Kestenbaum & Weisner Fine Jewelry

Famous Diamonds: The Legend of the Koh-I-Noor

Koh-I-Noor_diamondThe Koh-I-Noor (Mountain of Light) currently weighs 105 carats, though it was once known to be the largest diamond in the world, weighing in at 793 carats! It is considered to be of the finest white color, clarity and transparency.

Koh-i-norr in Queen Mother's crownThe diamond accentuates the crown of worn by Britain’s Queen Elizabeth, the Queen Mother. When the Queen Mother died in 2002, the crown was removed from the Tower of London and paraded through London streets. As with many legendary diamonds and gems, there are contrasting stories and rumors regarding the origin of the Koh-I-Noor.

Of Indian origin, with a long and turbulent history and it has a good deal of legend surrounding it. Some believe it was a gift to the earth from Surya (the god of the sun), and that evidence of its existence can be found in ancient Sanskrit writings, dating back over 5,000 years. Some Hindus believe it was stolen from the great god Krishna as he lay asleep, whilst others say the Koh-I-Noor was, in fact, the Syamantaka Jewel, another famous precious stone from Indian mythology, believed to have been blessed with great magical powers. The Koh-I-Noor is still believed to carry a curse that has its origins in an old Hindu text:

“He who owns this diamond will own the world, but will also know all its misfortunes. Only God, or a woman, can wear it with impunity.”

The interesting thing about the curse is that history has held it up so far. For centuries, the Koh-i-Noor was passed around as a spoil of war, won and lost in bloody battles between countries and dynasties and even within families. The owners knew great power and great defeat frequently with a violent end.

In 1849, when the British took over the Sikh kingdom, the Maharaja Duleep Singh of Lahore was forcefully made to gift the diamond away to Queen Victoria.

KohINoorVictoria2 Left: Queen Victoria wearing the Koh-i-Noor as a brooch on her bodice; in the portrait on the left, she also wears the Regal Circlet the stone could be set into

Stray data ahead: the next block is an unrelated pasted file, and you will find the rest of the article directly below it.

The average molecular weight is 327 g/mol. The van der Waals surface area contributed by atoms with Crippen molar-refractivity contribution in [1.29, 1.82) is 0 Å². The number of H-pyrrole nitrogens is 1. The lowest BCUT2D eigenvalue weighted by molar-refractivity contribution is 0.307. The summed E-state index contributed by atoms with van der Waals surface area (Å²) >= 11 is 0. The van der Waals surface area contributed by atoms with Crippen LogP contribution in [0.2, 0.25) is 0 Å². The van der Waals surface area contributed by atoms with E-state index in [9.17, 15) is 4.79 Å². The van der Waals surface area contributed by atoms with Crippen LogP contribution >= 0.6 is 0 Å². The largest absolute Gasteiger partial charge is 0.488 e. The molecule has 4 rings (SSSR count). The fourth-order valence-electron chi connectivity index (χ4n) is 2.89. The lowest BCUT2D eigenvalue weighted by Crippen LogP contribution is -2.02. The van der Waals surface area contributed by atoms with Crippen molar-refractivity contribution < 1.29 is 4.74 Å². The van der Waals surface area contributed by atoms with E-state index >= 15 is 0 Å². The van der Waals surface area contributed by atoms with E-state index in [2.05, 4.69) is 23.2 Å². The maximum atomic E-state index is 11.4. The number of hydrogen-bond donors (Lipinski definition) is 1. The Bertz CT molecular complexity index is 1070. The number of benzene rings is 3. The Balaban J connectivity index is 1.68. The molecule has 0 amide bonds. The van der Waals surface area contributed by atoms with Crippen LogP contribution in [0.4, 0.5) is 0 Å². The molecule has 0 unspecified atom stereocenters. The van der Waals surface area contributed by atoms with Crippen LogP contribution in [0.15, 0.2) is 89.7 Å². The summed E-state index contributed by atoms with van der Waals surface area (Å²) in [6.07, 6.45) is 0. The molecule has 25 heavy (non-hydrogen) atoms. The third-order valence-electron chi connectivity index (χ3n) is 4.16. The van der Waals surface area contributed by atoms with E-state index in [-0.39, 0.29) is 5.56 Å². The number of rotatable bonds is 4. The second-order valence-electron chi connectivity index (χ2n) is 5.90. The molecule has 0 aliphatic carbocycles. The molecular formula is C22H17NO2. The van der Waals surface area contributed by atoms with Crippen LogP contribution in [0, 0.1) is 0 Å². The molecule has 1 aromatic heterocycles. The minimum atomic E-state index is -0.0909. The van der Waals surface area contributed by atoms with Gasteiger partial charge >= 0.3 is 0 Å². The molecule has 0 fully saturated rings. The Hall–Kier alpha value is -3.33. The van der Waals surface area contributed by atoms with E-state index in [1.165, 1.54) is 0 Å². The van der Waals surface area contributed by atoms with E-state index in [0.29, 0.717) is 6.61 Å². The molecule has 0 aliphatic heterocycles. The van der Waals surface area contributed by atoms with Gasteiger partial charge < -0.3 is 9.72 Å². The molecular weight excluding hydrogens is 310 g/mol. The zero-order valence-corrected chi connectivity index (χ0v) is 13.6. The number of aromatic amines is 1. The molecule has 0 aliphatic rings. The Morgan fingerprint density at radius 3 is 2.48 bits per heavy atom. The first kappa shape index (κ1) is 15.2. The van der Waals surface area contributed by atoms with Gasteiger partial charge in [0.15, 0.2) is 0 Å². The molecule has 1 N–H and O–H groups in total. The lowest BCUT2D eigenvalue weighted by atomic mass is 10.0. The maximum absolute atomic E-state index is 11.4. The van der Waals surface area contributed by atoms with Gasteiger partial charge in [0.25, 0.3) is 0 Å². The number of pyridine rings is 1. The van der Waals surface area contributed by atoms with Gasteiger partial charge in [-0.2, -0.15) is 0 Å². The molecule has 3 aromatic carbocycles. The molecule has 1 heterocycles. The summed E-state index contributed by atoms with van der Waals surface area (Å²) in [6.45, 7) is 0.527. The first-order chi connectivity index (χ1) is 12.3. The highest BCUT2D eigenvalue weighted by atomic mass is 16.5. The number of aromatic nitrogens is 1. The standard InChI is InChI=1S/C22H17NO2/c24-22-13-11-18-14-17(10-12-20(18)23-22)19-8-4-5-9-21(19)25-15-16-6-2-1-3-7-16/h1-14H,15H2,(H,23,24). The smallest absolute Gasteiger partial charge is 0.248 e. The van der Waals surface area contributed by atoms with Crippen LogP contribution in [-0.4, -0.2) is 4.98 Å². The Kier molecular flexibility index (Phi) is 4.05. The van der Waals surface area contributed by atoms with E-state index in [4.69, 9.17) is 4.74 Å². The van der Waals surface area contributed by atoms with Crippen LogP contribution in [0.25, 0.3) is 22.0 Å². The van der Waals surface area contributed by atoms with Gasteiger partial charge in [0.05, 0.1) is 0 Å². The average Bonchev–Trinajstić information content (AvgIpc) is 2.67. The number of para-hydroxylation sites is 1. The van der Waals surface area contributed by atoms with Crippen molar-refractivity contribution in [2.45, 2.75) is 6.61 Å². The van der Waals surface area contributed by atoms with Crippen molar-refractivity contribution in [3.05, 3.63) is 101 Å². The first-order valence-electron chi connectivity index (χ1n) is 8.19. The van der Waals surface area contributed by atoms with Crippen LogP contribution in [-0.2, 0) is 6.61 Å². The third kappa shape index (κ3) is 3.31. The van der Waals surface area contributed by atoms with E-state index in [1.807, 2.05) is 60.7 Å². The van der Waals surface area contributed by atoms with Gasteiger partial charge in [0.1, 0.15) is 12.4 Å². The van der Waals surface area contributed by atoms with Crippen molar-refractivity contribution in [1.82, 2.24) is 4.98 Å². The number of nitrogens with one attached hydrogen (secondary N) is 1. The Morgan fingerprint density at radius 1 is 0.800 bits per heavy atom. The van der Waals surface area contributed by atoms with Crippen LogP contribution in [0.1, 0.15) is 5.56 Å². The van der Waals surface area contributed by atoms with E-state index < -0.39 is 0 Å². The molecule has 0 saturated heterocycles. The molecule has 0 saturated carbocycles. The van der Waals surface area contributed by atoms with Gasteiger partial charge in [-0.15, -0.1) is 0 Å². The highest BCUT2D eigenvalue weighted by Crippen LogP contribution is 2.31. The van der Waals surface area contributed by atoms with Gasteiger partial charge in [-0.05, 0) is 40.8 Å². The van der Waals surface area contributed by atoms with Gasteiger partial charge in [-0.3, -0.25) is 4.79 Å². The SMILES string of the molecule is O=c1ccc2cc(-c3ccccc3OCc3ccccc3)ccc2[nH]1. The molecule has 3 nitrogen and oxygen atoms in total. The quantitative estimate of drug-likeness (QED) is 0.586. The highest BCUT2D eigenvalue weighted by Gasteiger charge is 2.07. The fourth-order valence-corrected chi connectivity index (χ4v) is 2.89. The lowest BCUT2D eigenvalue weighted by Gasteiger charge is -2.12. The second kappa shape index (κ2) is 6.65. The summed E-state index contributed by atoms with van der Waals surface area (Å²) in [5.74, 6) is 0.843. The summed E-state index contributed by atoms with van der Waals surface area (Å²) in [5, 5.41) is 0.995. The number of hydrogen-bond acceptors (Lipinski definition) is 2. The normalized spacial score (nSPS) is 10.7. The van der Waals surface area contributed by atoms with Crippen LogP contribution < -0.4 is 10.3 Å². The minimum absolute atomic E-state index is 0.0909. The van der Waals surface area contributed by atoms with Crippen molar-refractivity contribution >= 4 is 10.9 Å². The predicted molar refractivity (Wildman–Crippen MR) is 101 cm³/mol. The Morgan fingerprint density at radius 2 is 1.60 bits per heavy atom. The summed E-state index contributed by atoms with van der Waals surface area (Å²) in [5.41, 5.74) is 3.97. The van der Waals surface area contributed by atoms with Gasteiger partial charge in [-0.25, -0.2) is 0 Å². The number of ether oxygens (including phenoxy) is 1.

In 1852, Albert, the Prince Consort ordered it cut down from 186 carats to increase its brilliance, and soon after it was set in a royal Crown. The crown has a platinum frame set with 2,800 diamonds, mainly cushion-shaped but with some rose-cut and some brilliant-cut. The band, comprising alternating clusters formed as crosses and rectangles, is bordered with single rows of brilliant-cut diamonds and set at the front with a large diamond, which was given to Queen Victoria in 1856 by the Sultan of Turkey. Above the band are four fleurs-de-lis and four crosses-pattée. The front cross holds the Koh-i-Noor diamond in a detachable platinum mount.


Queen Mary and the Koh-i-Noor, left to right: in her crown, wearing the crown for the coronation, wearing the crown without its arches, wearing the brooch setting on her neckline (in the center).


Left to right: Queen Elizabeth, the Queen Mother’s crown with the Koh-i-Noor in the front center arch, the crown on Queen Elizabeth at her husband’s 1937 coronation (with Princess Elizabeth), and the crown without arches worn for her daughter’s 1953 coronation (with Prince Charles)

Despite the curse and gruesome history, India, Pakistan, Afghanistan and Iran claim to have lost the diamond illegally and continue to fight for its return.

This entry was published on April 8, 2015 at 12:26 pm. It’s filed under Diamond Education, diamonds, Historical Diamonds & Jewels, Just for Fun and tagged . Bookmark the permalink. Follow any comments here with the RSS feed for this post.

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